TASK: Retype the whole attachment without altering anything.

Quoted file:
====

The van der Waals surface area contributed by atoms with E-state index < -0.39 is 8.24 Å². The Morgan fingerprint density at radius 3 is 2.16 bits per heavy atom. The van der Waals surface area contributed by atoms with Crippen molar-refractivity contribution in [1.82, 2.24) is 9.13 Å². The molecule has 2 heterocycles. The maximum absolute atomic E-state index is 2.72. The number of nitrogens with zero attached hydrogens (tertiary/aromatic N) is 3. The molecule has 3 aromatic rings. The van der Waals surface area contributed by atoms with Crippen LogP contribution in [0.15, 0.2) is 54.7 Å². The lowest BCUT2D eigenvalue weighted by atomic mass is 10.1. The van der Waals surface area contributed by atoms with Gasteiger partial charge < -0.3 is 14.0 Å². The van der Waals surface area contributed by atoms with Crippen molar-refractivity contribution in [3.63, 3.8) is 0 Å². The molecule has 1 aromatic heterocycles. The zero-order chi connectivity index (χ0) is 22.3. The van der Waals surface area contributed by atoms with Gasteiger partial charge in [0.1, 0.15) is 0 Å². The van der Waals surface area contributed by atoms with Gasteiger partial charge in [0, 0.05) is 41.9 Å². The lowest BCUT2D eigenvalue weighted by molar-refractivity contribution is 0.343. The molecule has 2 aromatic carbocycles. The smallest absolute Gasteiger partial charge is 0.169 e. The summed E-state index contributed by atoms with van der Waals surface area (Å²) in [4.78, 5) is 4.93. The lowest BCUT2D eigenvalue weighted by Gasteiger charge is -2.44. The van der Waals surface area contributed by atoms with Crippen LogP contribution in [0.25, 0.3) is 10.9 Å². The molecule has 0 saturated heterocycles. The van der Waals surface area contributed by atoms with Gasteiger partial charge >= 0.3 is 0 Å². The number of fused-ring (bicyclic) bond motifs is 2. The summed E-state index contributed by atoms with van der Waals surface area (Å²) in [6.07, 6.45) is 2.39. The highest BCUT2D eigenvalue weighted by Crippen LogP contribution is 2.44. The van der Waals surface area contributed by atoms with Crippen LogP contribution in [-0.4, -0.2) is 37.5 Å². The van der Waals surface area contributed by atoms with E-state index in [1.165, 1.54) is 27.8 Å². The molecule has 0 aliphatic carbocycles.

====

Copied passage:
The van der Waals surface area contributed by atoms with E-state index < -0.39 is 8.24 Å². The Morgan fingerprint density at radius 3 is 2.16 bits per heavy atom. The van der Waals surface area contributed by atoms with Crippen molar-refractivity contribution in [1.82, 2.24) is 9.13 Å². The molecule has 2 heterocycles. The maximum absolute atomic E-state index is 2.72. The number of nitrogens with zero attached hydrogens (tertiary/aromatic N) is 3. The molecule has 3 aromatic rings. The van der Waals surface area contributed by atoms with Crippen LogP contribution in [0.15, 0.2) is 54.7 Å². The lowest BCUT2D eigenvalue weighted by atomic mass is 10.1. The van der Waals surface area contributed by atoms with Gasteiger partial charge < -0.3 is 14.0 Å². The van der Waals surface area contributed by atoms with Crippen molar-refractivity contribution in [3.63, 3.8) is 0 Å². The molecule has 1 aromatic heterocycles. The zero-order chi connectivity index (χ0) is 22.3. The van der Waals surface area contributed by atoms with Gasteiger partial charge in [0.1, 0.15) is 0 Å². The van der Waals surface area contributed by atoms with Gasteiger partial charge in [0, 0.05) is 41.9 Å². The lowest BCUT2D eigenvalue weighted by molar-refractivity contribution is 0.343. The molecule has 2 aromatic carbocycles. The smallest absolute Gasteiger partial charge is 0.169 e. The summed E-state index contributed by atoms with van der Waals surface area (Å²) in [4.78, 5) is 4.93. The lowest BCUT2D eigenvalue weighted by Gasteiger charge is -2.44. The van der Waals surface area contributed by atoms with Crippen LogP contribution in [0.25, 0.3) is 10.9 Å². The molecule has 0 saturated heterocycles. The van der Waals surface area contributed by atoms with Gasteiger partial charge >= 0.3 is 0 Å². The number of fused-ring (bicyclic) bond motifs is 2. The summed E-state index contributed by atoms with van der Waals surface area (Å²) in [6.07, 6.45) is 2.39. The highest BCUT2D eigenvalue weighted by Crippen LogP contribution is 2.44. The van der Waals surface area contributed by atoms with Crippen LogP contribution in [-0.4, -0.2) is 37.5 Å². The van der Waals surface area contributed by atoms with E-state index in [1.165, 1.54) is 27.8 Å². The molecule has 0 aliphatic carbocycles.